WEST PALM BEACH, Fla. - The average price of regular gasoline has reached $4.01 a gallon in Palm Beach County, and the pain at the pump is forecast to increase over the next couple of months.
On Thursday, Palm Beach County was the state's only county at or above $4 a gallon. The average shot up six cents in the past week. Statewide, the average stood at $3.92.
The peak is expected in late May or early June, and many motorists already have changed their driving habits. Prices could begin a retreat after that, experts say.
The national average could hit $4 by the first week of April for the first time in history, AAA said this week.
"The general belief is that barring extraordinary circumstances, such as hurricanes, we would expect prices to peak in early summer," said Gregg Laskoski, a Tampa-based senior petroleum analyst at GasBuddy.com.
GasBuddy projects that prices in the Miami area will peak somewhere between $4.05 and $4.40 a gallon. Palm Beach County's average gas price typically runs about two cents higher than Miami's.
If the run-up plays out as predicted, that means those local stations that tend to be on the high side will be selling regular at around $4.50 a gallon. That would exceed the all-time high of $4.18 reached on July 17, 2008.
AAA spokeswoman Jessica Brady said that prices this year are moving almost identically to how they performed in the first quarter of 2011, when the peak occurred in May.
"If the trend continues to reflect last year, we could see prices peak again in May," Brady said. "On the national level, we could see a peak anywhere from $4.15 to $4.30. We do still expect to see prices increase throughout the month of April."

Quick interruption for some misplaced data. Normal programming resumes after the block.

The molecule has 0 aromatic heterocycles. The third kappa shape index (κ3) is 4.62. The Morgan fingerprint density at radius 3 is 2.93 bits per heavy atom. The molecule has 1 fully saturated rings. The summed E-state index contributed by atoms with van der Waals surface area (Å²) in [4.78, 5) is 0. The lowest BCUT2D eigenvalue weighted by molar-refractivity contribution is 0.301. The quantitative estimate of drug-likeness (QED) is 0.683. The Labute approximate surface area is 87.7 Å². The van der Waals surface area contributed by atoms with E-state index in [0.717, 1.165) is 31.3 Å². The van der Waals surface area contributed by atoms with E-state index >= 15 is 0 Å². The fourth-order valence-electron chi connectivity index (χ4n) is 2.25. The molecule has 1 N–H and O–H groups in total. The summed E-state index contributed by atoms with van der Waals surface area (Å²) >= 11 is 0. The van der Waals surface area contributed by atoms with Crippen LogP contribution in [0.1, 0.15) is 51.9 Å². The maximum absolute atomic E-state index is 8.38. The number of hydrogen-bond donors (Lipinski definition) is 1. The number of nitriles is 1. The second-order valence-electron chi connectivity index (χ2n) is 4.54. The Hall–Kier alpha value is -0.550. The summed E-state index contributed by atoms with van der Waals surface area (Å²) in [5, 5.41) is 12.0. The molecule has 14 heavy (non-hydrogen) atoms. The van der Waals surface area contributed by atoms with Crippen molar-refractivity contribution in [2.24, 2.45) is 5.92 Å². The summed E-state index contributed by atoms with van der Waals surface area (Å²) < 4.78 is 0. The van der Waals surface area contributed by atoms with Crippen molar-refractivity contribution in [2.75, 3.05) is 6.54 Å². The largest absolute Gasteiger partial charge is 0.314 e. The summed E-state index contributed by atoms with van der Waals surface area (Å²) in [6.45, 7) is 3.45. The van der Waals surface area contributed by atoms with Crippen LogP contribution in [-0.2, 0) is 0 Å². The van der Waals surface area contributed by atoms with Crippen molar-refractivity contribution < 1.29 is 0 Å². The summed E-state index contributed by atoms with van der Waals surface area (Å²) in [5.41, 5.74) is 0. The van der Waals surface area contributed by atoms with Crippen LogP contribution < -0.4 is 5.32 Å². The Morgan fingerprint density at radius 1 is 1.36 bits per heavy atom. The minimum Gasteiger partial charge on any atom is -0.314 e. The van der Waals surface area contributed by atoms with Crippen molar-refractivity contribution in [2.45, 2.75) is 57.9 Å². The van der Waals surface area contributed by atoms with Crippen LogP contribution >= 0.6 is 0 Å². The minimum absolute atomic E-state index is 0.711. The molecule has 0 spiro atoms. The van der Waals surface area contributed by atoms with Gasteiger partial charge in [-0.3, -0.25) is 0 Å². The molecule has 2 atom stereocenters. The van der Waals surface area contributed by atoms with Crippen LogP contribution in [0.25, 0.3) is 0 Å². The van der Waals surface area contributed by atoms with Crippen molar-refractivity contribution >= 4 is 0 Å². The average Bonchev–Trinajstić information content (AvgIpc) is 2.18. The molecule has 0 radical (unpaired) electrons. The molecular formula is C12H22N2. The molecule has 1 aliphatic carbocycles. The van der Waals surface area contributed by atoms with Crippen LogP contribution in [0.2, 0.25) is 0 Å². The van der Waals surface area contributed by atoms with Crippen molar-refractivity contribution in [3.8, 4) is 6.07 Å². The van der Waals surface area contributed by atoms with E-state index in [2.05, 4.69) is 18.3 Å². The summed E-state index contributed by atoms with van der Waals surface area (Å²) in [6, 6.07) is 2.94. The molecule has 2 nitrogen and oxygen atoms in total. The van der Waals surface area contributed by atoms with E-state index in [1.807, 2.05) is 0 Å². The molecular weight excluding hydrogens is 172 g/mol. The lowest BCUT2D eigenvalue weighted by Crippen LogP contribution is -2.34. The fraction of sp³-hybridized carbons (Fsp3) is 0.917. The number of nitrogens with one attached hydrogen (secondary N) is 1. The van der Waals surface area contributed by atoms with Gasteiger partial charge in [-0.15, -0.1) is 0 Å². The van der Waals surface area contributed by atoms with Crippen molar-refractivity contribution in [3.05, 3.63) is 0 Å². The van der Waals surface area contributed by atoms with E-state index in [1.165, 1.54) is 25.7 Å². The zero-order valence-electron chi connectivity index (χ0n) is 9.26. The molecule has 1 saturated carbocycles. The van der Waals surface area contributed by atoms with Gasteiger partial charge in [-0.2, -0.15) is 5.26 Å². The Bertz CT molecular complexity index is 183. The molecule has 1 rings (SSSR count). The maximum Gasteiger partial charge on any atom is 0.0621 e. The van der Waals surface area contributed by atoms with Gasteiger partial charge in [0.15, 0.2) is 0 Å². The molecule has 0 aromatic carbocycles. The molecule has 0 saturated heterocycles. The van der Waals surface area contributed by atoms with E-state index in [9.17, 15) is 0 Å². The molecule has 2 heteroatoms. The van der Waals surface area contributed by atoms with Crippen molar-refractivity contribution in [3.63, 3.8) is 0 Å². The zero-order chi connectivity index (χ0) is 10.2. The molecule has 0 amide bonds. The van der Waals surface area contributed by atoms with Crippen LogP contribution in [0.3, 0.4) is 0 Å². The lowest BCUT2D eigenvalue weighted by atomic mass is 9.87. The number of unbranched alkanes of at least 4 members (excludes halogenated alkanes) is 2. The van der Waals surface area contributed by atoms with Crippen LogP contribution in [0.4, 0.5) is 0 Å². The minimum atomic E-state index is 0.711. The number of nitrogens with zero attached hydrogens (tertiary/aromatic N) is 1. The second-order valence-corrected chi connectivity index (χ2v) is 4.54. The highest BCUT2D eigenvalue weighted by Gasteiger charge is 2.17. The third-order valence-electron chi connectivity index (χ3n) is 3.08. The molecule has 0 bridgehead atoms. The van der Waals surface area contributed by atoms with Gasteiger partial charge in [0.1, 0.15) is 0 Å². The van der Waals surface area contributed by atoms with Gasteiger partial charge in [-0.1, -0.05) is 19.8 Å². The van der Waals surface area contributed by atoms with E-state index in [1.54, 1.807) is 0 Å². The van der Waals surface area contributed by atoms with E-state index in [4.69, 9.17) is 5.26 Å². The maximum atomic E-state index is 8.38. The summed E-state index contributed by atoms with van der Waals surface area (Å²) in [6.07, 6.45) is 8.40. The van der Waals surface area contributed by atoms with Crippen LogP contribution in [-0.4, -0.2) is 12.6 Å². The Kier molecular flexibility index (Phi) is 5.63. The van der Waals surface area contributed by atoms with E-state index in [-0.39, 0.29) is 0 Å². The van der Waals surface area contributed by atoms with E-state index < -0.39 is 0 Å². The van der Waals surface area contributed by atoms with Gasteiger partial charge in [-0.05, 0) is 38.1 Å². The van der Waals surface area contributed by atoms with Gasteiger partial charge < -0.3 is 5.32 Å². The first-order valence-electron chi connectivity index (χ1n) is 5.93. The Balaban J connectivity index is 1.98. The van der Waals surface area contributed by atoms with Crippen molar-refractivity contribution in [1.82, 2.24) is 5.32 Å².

The reasons for the high prices haven't changed. The price of crude oil is affected by tensions in Iran, the weak U.S. dollar and market speculators. At the same time, refineries are making the transition to summer blend gasoline.
Crude oil futures for May delivery dropped $2.63 to close Thursday at $102.78 a barrel on the New York Mercantile Exchange.
Demand isn't to blame, as motorists have cut back.
A recent AAA survey found that 84 percent of those who responded already had changed their driving habits or lifestyle. At the top of the list was combining trips and errands, with 60 percent saying they already have done this. If prices remain high, people say they will continue to drive fewer miles, and perhaps dine out less and delay major purchases.
"Iran right now is the No. 1 wild card that is keeping prices elevated. If Iran were taken out of the picture, we would likely see prices fall," Brady said.
Meanwhile, consumers are coping with the impact of high gasoline prices on just about everything they buy.
"When the price of gas and oil increase, the cost of postage goes up; the cost of groceries goes up. It is a snowball effect. The cost of other goods and services people use increases," Brady said.